Frankenmac! What's In a Mac Clone?

The slick Antec Sonata III case for the Frankenmac.
A company called Psystar claims that it's selling a "generic Mac" for $549 (or $399 without OS X). While such a move seems to violate Apple's end-user license agreement, it indicates just how the age-old topic of running the Mac OS on non-Apple hardware has mutated in this modern, Intel-Mac age.

I'm not going to advocate that Apple's users rush out and configure a faux Mac of their very own, but the reality is that Apple's computers are now Intel-based PCs through and through. The existence of modern Mac clones--whether they come in a complete package from the likes Psystar or in pieces from a variety of computer-parts manufacturers--allows me to ask several questions about Apple's Mac hardware. Yes, it lets me gauge the price and performance of Mac hardware by comparing it with non-Apple hardware. But it also lets me explore a topic that, prior to Apple's switch to Intel processors, I could only speculate about: The performance of Mac systems that simply don't exist.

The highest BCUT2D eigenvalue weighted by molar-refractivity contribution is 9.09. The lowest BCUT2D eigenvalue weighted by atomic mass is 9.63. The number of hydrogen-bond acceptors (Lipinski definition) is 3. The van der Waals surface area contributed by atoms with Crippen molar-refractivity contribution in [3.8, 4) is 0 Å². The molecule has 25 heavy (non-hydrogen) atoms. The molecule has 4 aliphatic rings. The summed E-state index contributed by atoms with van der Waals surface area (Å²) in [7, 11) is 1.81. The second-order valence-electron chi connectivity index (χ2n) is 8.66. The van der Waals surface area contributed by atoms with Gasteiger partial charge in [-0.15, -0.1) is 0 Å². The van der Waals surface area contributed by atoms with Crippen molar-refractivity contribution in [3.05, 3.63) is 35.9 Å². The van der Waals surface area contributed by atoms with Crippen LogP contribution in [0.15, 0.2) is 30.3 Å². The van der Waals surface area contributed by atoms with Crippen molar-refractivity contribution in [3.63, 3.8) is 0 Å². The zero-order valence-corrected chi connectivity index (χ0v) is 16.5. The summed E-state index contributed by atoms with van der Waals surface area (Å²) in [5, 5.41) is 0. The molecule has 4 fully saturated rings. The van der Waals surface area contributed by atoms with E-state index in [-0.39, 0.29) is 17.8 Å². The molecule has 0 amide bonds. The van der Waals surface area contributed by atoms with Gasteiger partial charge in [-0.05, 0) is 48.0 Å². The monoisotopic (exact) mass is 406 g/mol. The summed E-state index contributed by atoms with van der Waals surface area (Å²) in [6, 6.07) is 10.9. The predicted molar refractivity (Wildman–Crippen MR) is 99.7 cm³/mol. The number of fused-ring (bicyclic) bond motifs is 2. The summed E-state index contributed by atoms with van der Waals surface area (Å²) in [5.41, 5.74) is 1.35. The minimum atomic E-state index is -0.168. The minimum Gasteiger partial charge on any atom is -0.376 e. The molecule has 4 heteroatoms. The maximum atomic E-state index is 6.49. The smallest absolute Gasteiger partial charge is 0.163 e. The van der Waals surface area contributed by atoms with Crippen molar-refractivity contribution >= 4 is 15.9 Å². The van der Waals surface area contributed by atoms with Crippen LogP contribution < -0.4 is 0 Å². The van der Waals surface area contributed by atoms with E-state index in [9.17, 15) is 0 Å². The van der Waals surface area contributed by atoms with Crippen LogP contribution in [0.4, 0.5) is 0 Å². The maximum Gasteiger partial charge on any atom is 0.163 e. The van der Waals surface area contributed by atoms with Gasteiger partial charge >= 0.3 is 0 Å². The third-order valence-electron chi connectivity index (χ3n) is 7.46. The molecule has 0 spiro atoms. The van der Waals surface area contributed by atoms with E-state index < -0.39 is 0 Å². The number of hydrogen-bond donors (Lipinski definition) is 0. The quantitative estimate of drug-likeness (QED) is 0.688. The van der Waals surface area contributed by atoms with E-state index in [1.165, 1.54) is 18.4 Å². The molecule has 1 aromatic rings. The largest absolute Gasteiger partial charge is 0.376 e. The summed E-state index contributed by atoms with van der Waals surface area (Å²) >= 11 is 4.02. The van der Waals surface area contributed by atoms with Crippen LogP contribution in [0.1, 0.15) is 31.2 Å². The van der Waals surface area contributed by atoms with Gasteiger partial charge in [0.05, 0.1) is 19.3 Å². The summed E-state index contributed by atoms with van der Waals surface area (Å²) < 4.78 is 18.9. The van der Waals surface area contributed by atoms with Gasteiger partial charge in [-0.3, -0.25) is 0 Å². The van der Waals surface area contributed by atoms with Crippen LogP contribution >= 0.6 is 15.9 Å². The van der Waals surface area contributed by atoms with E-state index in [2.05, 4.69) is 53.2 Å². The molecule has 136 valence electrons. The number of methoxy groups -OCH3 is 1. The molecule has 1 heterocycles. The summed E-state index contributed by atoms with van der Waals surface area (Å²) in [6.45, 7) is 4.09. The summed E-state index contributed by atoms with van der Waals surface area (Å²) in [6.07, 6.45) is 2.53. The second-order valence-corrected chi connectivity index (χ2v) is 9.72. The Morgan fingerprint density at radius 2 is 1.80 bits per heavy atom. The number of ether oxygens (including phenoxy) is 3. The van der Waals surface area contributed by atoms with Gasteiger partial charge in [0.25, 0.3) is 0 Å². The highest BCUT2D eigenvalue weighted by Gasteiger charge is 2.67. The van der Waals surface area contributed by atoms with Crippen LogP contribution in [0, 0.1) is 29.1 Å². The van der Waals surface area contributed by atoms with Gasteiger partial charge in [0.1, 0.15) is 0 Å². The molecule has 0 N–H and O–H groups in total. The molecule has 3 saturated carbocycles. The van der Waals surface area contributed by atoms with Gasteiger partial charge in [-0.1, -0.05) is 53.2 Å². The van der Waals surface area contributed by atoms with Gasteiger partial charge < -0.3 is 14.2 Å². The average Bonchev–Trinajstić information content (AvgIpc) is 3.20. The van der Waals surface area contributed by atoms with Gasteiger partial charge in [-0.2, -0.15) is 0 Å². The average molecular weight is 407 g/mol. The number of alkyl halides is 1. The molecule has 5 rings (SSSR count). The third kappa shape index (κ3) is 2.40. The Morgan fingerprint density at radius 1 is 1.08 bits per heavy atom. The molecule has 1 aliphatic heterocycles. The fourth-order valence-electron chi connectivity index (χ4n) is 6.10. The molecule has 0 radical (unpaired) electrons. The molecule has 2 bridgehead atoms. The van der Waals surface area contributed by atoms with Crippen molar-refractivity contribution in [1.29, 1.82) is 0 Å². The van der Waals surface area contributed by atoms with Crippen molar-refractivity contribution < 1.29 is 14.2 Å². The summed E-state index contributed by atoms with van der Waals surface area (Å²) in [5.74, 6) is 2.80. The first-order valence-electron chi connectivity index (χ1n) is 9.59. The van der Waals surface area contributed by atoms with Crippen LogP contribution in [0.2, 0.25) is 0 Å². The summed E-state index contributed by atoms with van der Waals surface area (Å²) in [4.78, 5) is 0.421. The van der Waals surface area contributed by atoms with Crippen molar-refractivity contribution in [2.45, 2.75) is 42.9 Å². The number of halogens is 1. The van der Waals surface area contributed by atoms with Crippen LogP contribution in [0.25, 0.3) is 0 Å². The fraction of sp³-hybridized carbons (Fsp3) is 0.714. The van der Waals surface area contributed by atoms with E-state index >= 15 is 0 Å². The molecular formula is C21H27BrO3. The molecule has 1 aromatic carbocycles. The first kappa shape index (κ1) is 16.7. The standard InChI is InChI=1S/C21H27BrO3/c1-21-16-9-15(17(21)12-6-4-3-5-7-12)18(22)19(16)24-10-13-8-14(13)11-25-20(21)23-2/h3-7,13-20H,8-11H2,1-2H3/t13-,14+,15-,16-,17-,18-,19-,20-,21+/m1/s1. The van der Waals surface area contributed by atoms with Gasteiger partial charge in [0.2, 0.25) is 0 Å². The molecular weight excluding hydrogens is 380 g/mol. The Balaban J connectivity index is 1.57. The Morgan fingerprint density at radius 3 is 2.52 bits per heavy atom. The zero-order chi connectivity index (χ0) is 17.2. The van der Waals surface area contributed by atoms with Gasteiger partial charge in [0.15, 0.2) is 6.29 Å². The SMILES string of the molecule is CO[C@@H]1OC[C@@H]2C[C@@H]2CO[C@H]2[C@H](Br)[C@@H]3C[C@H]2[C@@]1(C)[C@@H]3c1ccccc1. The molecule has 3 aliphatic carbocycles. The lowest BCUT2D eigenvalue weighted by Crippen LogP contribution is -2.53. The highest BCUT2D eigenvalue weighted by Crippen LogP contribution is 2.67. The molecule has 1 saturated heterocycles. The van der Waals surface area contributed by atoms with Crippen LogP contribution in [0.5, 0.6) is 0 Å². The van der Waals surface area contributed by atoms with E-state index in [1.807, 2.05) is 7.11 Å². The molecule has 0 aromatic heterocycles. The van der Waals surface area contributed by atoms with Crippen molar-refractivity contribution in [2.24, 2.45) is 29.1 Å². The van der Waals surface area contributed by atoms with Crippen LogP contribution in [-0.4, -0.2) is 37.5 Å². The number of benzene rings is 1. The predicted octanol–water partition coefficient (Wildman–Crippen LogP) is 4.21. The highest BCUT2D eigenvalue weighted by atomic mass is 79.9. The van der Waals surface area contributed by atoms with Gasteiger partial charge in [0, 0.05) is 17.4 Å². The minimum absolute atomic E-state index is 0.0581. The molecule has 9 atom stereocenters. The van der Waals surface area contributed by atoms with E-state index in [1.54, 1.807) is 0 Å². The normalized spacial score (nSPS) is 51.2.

Take the "mythical mid-range Mac minitower," as Macworld's Dan Frakes called it. While Apple has an excellent selection of laptops, entry-level Macs, and high-end machines, it doesn't offer anything at all in the way of a moderately powerful expandable tower model. Though the iMac offers good performance, it's an all-in-one machine with limited expandability and a monitor that not everyone may need. As Dan wrote:

What I'd like to see is a minitower design with--and this is just one possible configuration that would fulfill my wish--a reasonably powerful processor (perhaps a higher-end Core 2 Duo or a single Xeon); a good graphics card in an upgradeable slot; a decent amount of RAM and hard-drive space; a single free PCI Express slot; and room for one additional hard drive. The ability to swap out the optical drive would be a nice touch.

I'm generally with Dan on this one--I don't want or need a machine with a built-in monitor, and I don't need the power of an eight-core Mac Pro, but I'd like my Mac to be faster and more expandable than a mini. (I want more than one slot and room for more drives, however, so my minitower might be more of a medium-tower.)

Tired of waiting and hoping for the Mac of my dreams to appear, I decided to take the technology into my own hands and build it myself. And thus began my experiment to assemble my very own OS X-running machine.

Note that I'm not planning on diving into the technical details of building your own Mac. Rather, for this article, I'm focusing on the parts I used to make my own computer, the end result of my operations, and how the machine performs. Think of it as me building an off-brand Mac so that you don't have to.

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